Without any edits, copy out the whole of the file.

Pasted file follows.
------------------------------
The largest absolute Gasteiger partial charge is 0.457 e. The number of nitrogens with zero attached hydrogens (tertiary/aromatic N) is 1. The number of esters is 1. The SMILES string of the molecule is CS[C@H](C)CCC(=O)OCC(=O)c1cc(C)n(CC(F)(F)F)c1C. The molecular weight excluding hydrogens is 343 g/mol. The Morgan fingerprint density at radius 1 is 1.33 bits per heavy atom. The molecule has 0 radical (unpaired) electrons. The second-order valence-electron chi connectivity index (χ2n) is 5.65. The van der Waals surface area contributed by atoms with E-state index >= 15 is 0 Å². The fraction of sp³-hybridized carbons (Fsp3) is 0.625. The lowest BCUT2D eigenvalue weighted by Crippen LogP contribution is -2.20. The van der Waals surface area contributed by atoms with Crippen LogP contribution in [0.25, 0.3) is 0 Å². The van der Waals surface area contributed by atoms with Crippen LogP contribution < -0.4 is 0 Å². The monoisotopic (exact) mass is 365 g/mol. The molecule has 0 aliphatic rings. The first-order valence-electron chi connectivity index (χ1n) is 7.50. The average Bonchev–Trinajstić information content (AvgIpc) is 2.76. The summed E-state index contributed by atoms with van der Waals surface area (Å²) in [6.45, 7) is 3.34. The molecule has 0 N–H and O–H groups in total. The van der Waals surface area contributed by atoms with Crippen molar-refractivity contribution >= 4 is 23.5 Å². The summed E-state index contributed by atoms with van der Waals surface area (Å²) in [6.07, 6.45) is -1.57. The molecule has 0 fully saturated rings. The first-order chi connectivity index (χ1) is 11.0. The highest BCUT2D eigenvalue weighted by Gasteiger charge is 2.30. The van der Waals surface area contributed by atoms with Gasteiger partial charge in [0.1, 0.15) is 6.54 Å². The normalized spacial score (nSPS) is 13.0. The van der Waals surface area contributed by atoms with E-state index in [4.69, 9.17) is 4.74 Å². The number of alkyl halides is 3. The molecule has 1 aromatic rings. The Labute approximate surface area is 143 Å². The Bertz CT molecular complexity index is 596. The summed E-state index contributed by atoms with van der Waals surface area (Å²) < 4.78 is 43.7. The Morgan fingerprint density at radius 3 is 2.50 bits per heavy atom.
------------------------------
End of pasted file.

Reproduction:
The largest absolute Gasteiger partial charge is 0.457 e. The number of nitrogens with zero attached hydrogens (tertiary/aromatic N) is 1. The number of esters is 1. The SMILES string of the molecule is CS[C@H](C)CCC(=O)OCC(=O)c1cc(C)n(CC(F)(F)F)c1C. The molecular weight excluding hydrogens is 343 g/mol. The Morgan fingerprint density at radius 1 is 1.33 bits per heavy atom. The molecule has 0 radical (unpaired) electrons. The second-order valence-electron chi connectivity index (χ2n) is 5.65. The van der Waals surface area contributed by atoms with E-state index >= 15 is 0 Å². The fraction of sp³-hybridized carbons (Fsp3) is 0.625. The lowest BCUT2D eigenvalue weighted by Crippen LogP contribution is -2.20. The van der Waals surface area contributed by atoms with Crippen LogP contribution in [0.25, 0.3) is 0 Å². The van der Waals surface area contributed by atoms with Crippen LogP contribution < -0.4 is 0 Å². The monoisotopic (exact) mass is 365 g/mol. The molecule has 0 aliphatic rings. The first-order valence-electron chi connectivity index (χ1n) is 7.50. The average Bonchev–Trinajstić information content (AvgIpc) is 2.76. The summed E-state index contributed by atoms with van der Waals surface area (Å²) in [6.45, 7) is 3.34. The molecule has 0 N–H and O–H groups in total. The van der Waals surface area contributed by atoms with Crippen molar-refractivity contribution >= 4 is 23.5 Å². The summed E-state index contributed by atoms with van der Waals surface area (Å²) in [6.07, 6.45) is -1.57. The molecule has 0 fully saturated rings. The first-order chi connectivity index (χ1) is 11.0. The highest BCUT2D eigenvalue weighted by Gasteiger charge is 2.30. The van der Waals surface area contributed by atoms with Gasteiger partial charge in [0.1, 0.15) is 6.54 Å². The normalized spacial score (nSPS) is 13.0. The van der Waals surface area contributed by atoms with E-state index in [4.69, 9.17) is 4.74 Å². The number of alkyl halides is 3. The molecule has 1 aromatic rings. The Labute approximate surface area is 143 Å². The Bertz CT molecular complexity index is 596. The summed E-state index contributed by atoms with van der Waals surface area (Å²) < 4.78 is 43.7. The Morgan fingerprint density at radius 3 is 2.50 bits per heavy atom.